Adams counters infield shift with bunt single

First baseman makes D-backs pay, comes around to score

Adams counters infield shift with bunt single

ST. LOUIS -- Capitalizing on the element of surprise and trusting in all the behind-the-scenes work he had done to refine his technique, Matt Adams foiled a defensive shift by laying a bunt down the third-base line in Monday's 3-2, 10-inning victory.

The execution had been a long time coming, as Adams' last successful bunt (sacrifice or not) had come back in his days as a catcher at Slippery Rock University of Pennsylvania. Groomed as a middle-of-the-order hitter, Adams was not asked to bunt in the Minors. He likely would not have been with the Cardinals, either, had teams not begun enticing him.

With clubs increasingly shifting Adams to pull the ball to right field, they have left him all sorts of open area between third and short. Manager Mike Matheny has been imploring Adams to use that to his advantage and drop down bunts more frequently, but until Monday, the only successful attempt Adams had was in a Grapefruit League game.

"I was super excited in Spring Training to get one down, but it feels even better to get it down when it counts," Adams said. "I went into Spring Training wanting to work on it. I'm going to pick my places to do it and try to find the right opportunities to try and get one down. But some teams, they don't do the shift as much as [Arizona]. You have to see where the guys are playing."

Adams picked his spot wisely, choosing to attempt the bunt when he was leading off an inning and against a pitcher (Chase Anderson) who the Cardinals knew liked to throw first-pitch fastballs. The D-backs are also a team that deployed the shift against Adams from the start of the at-bat, instead of waiting, as the Royals did over the weekend, until Adams had a strike against him.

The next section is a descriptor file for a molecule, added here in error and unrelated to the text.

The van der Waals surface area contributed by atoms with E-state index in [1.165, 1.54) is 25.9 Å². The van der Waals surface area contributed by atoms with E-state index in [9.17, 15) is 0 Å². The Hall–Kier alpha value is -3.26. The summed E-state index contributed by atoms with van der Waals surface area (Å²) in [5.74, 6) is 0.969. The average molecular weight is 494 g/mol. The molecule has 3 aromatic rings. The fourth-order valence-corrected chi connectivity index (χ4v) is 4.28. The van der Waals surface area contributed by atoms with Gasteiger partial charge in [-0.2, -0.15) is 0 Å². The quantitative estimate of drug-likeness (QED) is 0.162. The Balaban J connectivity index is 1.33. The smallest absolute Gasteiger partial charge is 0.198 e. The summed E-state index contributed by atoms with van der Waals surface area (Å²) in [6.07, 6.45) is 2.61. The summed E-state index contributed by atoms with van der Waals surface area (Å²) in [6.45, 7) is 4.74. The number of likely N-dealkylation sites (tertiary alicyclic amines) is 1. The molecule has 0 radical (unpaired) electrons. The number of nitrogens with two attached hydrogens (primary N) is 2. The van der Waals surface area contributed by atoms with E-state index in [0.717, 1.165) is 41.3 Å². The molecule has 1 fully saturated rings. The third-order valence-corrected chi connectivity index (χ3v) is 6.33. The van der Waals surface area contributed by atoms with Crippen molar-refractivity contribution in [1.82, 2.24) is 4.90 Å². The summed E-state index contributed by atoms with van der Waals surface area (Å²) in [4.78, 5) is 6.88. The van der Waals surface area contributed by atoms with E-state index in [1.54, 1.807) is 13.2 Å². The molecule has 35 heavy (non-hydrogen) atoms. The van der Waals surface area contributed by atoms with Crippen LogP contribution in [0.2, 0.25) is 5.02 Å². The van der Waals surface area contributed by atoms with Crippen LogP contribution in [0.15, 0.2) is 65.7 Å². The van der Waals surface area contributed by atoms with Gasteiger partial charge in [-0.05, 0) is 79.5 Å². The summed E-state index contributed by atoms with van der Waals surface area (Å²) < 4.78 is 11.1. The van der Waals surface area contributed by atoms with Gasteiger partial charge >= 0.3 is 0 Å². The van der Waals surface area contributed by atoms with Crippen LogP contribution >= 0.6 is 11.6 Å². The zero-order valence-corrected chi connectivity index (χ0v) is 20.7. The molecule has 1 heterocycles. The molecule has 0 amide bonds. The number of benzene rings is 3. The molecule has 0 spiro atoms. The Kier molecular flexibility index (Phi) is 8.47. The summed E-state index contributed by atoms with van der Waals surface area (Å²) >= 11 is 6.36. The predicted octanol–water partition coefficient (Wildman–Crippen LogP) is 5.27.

Having Adams as a baserunner proved key for the Cardinals, too, as he ended up scoring on a two-out single by Jason Heyward in that fourth inning.

"He doesn't need to be a world-class bunter," Matheny said. "He can square around before the pitcher makes his first move and still be able to push a bunt to third base without having much touch or anything else. He just needs direction, and if he put the ball toward third base and past the pitcher, he's going to have a base hit.

"Now every time he does that, he makes everyone have to rethink it, not just the Diamondbacks, but every other team. Hopefully that's something he keeps in his bag, especially for times like this when the hits aren't coming as easy as he'd like. It's a great way to help our club and help himself."

The Cardinals saw the play work against them last year, when both Anthony Rizzo and Adrian Gonzalez nullified shifts with a bunt. The Cardinals readjusted their defensive alignment against both hitters in subsequent at-bats.

Jenifer Langosch is a reporter for MLB.com. Read her blog, By Gosh, It's Langosch, follow her on Twitter @LangoschMLB, like her Facebook page Jenifer Langosch for Cardinals.com and listen to her podcast. This story was not subject to the approval of Major League Baseball or its clubs.